Radford COSD students introduced to newest tool for swallowing therapy
To help patients recover from swallowing disorders, aspiring speech language pathologists (SLP) in the Radford University Department of Communication Sciences and Disorders (COSD) now have access to the latest therapy technology.
On April 27, COSD Instructors Terri Shelor and Diane Shepherd, M.S. ‘10, introduced first-year graduate students to the latest editions of Vital Stim. The Vital Stim, in which both Shelor and Shepherd are certified, enables SLP’s to help patients with muscle education and development of throat muscle use patterns.
“This is one more bridge between classroom and practice,” said COSD Chair Diane Millar. “Our students now have one more experience here similar to those they will encounter in their futures. We are grateful that the university was willing to invest in us, so we can invest in these future practitioners.”
The two units, a $5,000 investment, represent the standard of care in swallowing therapy, according to Shelor.
Shelor said the units are used in hospitals, skilled nursing centers and home health care settings by SLP’s who are certified in Vital Stim technology and protocols. Patients recovering from head and neck cancer, stroke, Parkinson’s Disease, dementia and traumatic brain injury are among those who might struggle with the often overlooked, yet vital, act of swallowing and would be re-learning the skill.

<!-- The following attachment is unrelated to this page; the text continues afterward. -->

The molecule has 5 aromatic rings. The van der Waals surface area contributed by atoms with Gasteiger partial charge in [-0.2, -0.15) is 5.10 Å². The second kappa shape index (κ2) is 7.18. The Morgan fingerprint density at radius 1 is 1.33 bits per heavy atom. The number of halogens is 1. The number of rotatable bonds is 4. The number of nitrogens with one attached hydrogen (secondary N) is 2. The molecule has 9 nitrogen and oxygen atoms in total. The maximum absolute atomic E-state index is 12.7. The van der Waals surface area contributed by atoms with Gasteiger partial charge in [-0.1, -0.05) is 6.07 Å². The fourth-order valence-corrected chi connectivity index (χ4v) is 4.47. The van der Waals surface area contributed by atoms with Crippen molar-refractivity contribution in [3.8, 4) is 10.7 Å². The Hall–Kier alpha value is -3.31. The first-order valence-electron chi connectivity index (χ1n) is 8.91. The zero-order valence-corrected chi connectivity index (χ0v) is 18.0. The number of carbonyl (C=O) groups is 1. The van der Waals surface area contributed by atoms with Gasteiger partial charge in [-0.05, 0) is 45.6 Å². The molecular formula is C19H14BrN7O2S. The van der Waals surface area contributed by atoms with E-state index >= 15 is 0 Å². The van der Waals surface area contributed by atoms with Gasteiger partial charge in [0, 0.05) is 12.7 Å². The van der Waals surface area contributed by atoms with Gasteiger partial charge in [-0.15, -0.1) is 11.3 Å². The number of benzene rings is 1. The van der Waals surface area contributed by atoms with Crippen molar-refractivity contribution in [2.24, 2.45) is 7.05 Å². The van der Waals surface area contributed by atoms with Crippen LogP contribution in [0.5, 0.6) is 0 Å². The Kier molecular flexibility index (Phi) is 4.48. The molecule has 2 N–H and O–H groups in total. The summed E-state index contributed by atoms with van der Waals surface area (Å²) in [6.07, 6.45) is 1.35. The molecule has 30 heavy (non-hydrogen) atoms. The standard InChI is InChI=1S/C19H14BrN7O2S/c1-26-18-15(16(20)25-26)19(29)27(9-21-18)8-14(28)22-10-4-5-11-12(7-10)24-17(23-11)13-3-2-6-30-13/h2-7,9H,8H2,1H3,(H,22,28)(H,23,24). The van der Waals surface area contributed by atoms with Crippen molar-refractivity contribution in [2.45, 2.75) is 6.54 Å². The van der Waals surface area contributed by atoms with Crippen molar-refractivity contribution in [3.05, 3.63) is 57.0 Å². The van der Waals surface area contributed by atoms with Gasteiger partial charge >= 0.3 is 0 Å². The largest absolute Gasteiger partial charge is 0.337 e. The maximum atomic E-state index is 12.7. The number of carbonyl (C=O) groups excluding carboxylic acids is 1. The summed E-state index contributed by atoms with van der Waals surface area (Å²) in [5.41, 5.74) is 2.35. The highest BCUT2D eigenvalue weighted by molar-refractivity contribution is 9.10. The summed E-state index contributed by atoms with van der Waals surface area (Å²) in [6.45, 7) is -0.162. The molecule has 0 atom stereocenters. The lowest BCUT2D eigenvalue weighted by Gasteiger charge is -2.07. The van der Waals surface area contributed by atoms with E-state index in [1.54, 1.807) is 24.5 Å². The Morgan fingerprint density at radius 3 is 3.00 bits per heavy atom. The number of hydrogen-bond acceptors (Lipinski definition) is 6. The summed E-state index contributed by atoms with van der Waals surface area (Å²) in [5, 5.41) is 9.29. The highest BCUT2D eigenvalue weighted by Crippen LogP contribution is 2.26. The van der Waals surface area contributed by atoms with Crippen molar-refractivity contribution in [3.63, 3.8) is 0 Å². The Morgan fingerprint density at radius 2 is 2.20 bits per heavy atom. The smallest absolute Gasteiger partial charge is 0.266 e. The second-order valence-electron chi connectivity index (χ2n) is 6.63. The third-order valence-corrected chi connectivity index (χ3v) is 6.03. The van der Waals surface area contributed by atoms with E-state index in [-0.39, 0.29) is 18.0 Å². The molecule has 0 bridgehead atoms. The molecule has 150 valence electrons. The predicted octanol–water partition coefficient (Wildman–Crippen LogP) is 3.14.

Radford COSD graduate students work with Vital Stim, a therapy tool that enables SLP’s to help patients with muscle education and development of throat muscle use patterns.
“Vital Stim is complementary,” said Shelor. “After assessment, we can use this along with other strategies and treatments to improve the quality of care we provide to those who are struggling to recover a very complicated and important process.”
For about 15 COSD graduate students who had just completed their semester-long course on dysphagia, or swallowing disorders, experiencing the new Vital Stim units was valuable.
“Access to emerging technology like this will better prepare me in best practices. I will see a little bit of everything and a wide variety of disorders next year as I go out into clinical settings,” said Cody Huber of Franklinton, North Carolina. “By wearing the unit and learning how to use it, I experienced it today from both the patient and practitioners’ points of view.”
The Vital Stim uses neuromuscular electrical stimulation to stimulate the muscles in the throat and is similar to tools used by other disciplines such as physical therapy when working with damaged muscles.
Huber described the sensation: “I felt a tingling in the muscles, like what I feel in the gym when I tense up the muscles while working out. The painful part was removing the electrodes from my beard.”